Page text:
Young people who smoke cannabis or marijuana for six years or more are twice as likely to have psychotic episodes, hallucinations or delusions than people who have never used the drug, scientists said on Monday.
The findings adds weight to previous research which linked psychosis with the drug — particularly in its most potent form as "skunk" — and will feed the debate about the level of controls over its use.
Despite laws against it, up to 190 million people around the world use cannabis, according to United Nations estimates, equating to about 4 percent of the adult population.
John McGrath of the Queensland Brain Institute in Australia studied more than 3,801 men and women born between 1981 and 1984 and followed them up after 21 years to ask about their cannabis use and assessed them for psychotic episodes. Around 18 percent reported using cannabis for three or fewer years, 16 percent for four to five years and 14 percent for six or more years.
"Compared with those who had never used cannabis, young adults who had six or more years since first use of cannabis were twice as likely to develop a non-affective psychosis (such as schizophrenia)," McGrath wrote in a study published in the Archives of General Psychiatry journal.
They were also four times as likely to have high scores in clinical tests of delusion, he wrote, and a so-called "dose-response" relationship showed that the longer the duration since first cannabis use, the higher the risk of psychosis-related symptoms.
A study by British scientists last year suggested that people who smoke skunk, a potent form of cannabis, are almost seven times more likely to develop psychotic illnesses such as schizophrenia than those who smoke "hash" or cannabis resin.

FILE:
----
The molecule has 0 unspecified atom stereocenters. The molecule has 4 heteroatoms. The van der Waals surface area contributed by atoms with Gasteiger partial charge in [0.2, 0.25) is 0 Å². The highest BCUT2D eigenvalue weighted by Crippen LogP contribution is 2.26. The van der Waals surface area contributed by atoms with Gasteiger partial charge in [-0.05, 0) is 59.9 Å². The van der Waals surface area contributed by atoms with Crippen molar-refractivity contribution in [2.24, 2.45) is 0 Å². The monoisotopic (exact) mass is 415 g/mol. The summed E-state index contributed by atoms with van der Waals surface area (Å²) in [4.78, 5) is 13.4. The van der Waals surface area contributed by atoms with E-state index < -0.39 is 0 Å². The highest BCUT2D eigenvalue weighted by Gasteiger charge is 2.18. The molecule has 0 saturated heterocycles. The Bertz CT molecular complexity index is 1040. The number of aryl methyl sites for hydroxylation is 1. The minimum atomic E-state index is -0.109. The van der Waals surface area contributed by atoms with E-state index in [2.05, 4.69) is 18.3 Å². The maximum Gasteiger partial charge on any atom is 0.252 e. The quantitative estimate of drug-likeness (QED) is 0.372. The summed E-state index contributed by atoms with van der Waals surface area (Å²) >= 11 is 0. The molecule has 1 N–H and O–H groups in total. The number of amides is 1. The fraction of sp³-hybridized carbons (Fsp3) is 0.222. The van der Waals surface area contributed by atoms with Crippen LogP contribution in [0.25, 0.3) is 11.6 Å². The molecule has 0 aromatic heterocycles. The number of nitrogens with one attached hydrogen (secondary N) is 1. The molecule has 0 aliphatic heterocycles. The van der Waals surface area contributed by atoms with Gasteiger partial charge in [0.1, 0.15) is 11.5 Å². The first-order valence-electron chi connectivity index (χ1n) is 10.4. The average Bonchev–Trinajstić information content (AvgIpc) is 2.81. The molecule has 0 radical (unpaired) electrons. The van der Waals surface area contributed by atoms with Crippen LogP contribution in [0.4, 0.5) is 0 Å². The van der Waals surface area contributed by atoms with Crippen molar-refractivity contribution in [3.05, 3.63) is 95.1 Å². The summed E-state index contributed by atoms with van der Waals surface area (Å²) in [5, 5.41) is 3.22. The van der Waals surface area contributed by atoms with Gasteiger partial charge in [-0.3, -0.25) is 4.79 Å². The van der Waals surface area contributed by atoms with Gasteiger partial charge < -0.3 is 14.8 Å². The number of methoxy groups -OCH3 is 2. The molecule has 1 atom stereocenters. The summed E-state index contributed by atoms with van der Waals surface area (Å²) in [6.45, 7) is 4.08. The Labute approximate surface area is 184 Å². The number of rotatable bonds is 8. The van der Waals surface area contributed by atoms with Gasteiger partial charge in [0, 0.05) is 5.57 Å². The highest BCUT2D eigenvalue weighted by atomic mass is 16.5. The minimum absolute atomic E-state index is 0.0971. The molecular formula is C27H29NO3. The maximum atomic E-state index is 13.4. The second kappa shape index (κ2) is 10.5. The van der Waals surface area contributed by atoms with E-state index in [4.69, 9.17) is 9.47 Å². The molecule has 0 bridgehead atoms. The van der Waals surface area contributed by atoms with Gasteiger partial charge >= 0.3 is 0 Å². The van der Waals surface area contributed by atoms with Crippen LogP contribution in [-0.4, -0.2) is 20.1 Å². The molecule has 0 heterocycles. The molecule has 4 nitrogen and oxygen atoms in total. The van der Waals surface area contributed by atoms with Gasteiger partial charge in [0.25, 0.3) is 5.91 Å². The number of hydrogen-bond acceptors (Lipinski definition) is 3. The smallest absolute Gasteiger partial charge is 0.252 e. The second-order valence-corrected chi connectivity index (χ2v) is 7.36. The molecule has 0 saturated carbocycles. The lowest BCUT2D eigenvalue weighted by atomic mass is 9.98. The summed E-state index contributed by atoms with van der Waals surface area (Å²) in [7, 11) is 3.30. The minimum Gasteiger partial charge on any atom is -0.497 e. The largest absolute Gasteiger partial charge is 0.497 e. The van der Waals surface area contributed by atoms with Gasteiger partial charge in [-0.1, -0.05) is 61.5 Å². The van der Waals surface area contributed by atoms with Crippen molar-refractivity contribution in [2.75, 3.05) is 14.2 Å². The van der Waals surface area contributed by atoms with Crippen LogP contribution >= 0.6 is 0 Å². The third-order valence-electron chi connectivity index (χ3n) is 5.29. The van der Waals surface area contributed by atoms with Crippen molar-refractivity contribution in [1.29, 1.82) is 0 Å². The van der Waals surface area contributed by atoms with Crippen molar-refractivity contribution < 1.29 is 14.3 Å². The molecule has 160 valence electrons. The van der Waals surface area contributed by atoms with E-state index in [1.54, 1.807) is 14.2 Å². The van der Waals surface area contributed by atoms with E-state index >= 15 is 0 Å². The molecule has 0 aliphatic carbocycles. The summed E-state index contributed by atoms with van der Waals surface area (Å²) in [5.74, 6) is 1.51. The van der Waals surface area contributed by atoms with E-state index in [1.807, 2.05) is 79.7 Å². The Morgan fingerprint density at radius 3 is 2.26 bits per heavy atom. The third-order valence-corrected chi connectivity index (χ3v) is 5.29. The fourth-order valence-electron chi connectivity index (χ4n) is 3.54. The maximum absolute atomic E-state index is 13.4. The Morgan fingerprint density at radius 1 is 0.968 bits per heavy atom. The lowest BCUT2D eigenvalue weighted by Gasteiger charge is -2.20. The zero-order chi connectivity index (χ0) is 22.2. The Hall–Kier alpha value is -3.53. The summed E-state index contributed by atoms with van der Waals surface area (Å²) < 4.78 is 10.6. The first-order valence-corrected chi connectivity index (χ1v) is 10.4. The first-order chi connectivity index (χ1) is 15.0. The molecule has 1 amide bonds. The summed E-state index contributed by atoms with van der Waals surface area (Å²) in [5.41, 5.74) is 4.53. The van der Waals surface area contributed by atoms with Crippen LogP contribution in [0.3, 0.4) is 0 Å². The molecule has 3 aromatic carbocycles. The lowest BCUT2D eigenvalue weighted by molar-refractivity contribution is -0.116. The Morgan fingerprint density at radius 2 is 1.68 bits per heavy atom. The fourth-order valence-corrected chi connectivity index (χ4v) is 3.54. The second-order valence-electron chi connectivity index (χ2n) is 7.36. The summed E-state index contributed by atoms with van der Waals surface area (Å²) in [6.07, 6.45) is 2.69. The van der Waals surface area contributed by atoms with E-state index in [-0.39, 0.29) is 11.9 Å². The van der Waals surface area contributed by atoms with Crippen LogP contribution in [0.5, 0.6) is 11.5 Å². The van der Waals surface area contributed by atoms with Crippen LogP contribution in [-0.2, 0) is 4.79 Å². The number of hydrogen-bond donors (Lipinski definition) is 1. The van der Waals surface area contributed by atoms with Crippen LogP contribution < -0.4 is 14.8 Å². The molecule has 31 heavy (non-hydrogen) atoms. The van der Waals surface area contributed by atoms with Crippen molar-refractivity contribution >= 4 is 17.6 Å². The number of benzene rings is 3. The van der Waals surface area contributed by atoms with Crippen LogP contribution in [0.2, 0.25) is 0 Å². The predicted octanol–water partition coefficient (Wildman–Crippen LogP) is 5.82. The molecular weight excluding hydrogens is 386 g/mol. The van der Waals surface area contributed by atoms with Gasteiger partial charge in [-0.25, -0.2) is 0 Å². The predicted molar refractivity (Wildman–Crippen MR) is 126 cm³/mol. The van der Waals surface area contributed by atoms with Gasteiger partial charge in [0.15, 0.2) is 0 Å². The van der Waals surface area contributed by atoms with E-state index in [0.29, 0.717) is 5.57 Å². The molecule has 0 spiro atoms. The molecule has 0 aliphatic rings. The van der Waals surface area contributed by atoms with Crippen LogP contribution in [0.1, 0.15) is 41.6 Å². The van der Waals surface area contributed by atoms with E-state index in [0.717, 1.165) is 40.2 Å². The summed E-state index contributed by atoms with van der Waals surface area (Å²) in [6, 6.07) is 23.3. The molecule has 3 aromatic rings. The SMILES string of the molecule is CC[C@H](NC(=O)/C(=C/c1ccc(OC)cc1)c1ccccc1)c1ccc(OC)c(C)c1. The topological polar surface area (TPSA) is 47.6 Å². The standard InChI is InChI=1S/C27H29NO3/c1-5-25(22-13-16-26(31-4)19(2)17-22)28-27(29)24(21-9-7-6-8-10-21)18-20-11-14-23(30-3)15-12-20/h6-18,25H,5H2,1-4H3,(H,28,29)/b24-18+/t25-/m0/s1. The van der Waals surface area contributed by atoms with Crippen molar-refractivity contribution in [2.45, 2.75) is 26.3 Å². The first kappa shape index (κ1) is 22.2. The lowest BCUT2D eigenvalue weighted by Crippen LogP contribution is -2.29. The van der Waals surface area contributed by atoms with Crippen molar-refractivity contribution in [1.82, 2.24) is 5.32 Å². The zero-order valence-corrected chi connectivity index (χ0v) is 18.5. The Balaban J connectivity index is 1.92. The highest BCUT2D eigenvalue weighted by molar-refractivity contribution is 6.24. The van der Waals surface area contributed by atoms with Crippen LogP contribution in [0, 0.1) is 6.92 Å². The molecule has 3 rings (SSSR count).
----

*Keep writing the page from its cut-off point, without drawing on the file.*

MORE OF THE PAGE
Previous studies had also suggested smoking cannabis can double the risk of psychosis, but the British study was the first to look specifically at skunk. Skunk has higher amounts of the psychoactive ingredient THC which can produce psychotic symptoms such as hallucinations, delusions and paranoia.
McGrath said, however, that "the nature of the relationship between psychosis and cannabis use is by no means simple" and more research was needed to examine the mechanisms at work.
As part of his study, McGrath and his team looked at links between cannabis use and psychotic symptoms among a group of 228 sibling pairs and found the association still held. This suggests other influences like genes or the environment were less likely to be responsible for the psychosis, they said.
A international group of drug policy experts published a book earlier this year arguing that laws against cannabis have failed to cut its use but instead led to vast numbers of arrests for drug possession in countries like Britain, Switzerland and the United States, which cause social division and pointless government expense.